Marie Hilderman1 and Annette Bruchfeld1,2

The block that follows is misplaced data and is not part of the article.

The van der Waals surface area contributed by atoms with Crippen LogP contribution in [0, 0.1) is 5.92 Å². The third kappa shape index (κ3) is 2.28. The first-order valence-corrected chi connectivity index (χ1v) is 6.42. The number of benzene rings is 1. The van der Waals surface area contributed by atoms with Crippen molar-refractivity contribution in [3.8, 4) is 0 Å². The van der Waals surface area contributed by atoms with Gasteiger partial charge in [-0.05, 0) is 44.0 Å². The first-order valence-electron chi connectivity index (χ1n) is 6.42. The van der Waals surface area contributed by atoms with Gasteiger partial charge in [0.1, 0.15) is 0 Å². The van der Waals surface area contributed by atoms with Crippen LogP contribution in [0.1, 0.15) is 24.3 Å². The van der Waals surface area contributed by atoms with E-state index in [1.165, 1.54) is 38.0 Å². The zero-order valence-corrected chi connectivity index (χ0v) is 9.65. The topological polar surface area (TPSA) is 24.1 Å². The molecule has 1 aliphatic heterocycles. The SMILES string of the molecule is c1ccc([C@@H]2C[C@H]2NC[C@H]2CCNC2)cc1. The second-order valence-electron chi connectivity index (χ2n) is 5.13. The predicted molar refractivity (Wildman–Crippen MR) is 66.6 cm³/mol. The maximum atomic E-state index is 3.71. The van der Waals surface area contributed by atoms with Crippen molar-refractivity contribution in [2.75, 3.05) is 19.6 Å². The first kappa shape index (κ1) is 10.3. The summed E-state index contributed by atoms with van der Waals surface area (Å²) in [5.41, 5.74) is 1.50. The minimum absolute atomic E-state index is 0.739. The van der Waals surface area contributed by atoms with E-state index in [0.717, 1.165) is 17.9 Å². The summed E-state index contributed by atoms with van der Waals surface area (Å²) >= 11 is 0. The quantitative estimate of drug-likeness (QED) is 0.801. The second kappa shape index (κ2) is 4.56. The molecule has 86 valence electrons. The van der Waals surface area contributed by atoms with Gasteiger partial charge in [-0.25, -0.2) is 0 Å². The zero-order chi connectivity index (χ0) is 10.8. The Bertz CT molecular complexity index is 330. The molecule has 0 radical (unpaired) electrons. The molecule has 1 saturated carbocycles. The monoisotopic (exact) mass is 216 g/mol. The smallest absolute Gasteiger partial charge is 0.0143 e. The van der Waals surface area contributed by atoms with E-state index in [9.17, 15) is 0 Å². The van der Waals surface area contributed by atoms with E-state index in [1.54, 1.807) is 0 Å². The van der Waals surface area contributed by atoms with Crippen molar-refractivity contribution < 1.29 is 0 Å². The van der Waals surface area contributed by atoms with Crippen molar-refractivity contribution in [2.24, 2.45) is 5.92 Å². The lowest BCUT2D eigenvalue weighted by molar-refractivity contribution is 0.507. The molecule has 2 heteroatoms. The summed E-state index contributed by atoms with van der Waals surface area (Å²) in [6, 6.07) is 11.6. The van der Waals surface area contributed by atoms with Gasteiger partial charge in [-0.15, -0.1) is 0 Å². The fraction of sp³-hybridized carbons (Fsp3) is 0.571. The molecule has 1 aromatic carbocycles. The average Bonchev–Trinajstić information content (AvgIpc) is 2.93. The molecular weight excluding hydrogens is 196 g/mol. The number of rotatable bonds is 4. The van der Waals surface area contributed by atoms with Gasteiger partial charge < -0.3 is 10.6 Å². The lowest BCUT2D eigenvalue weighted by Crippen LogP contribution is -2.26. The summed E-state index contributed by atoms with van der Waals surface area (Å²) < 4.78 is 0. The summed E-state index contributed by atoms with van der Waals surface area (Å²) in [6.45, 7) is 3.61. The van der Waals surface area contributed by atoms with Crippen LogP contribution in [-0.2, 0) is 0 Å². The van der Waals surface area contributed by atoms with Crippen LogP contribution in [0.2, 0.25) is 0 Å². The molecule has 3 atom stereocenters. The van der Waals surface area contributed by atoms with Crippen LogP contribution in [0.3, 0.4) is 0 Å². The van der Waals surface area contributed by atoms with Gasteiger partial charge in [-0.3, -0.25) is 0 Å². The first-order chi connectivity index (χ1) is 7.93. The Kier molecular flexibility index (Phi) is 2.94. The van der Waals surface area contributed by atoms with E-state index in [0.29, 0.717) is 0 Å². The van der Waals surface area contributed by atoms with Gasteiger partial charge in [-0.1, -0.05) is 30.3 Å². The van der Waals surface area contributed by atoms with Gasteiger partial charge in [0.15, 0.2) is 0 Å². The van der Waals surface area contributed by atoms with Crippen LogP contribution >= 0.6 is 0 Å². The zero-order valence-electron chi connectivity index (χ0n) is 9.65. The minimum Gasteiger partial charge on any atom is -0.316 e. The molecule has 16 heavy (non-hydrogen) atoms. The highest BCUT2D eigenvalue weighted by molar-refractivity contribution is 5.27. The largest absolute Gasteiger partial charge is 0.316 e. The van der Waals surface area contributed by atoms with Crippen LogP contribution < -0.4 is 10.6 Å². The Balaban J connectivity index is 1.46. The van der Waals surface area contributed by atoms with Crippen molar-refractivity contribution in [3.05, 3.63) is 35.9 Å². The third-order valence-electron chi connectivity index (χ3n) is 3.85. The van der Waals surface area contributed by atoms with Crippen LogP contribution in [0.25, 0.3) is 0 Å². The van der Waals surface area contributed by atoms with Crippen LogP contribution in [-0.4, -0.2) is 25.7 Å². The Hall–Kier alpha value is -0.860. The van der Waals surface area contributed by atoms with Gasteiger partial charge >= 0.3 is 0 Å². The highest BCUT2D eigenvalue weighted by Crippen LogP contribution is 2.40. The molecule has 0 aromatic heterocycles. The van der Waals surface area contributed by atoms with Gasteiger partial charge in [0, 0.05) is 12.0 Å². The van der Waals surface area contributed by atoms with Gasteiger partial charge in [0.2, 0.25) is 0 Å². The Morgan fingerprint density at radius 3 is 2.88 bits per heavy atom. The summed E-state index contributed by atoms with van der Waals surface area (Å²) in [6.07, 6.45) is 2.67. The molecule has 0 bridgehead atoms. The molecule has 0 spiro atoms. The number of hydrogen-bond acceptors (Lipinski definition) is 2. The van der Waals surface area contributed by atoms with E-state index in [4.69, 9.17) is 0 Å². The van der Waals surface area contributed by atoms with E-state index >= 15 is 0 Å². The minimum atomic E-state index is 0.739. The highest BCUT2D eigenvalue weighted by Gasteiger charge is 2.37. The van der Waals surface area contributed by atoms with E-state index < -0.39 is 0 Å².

ABSTRAC: TInflammation and autonomic dysfunction are common find-ings in chronic and end-stage kidney disease and contribute to amarkedly increased risk of mortality in this patient population.The cholinergic anti-inflammatory pathway (CAP) is a vagalneuro-immune circuit that upholds the homoeostatic balanceof inflammatory activity in response to cell injury and patho-gens. CAP models have been examined in preclinical studies toinvestigate its significance in a range of clinical inflammatoryconditions and diseases. More recently, cervical vagus nervestimulation (VNS) implants have been shown to be of potentialbenefit for patients with chronic autoimmune diseases such asrheumatoid arthritis and inflammatory bowel disease. We havepreviously shown that dialysis patients have a functional CAPex vivo. Here we review the field and the potential role of theCAP in acute kidney injury and chronic kidney disease (CKD)as well as in hypertension. We also present a VNS pilot study inhaemodialysis patients. Controlling inflammation by neuroim-mune modulation may lead to new therapeutic modalities forimproved treatment, outcome, prognosis and quality of life forpatients with CKD.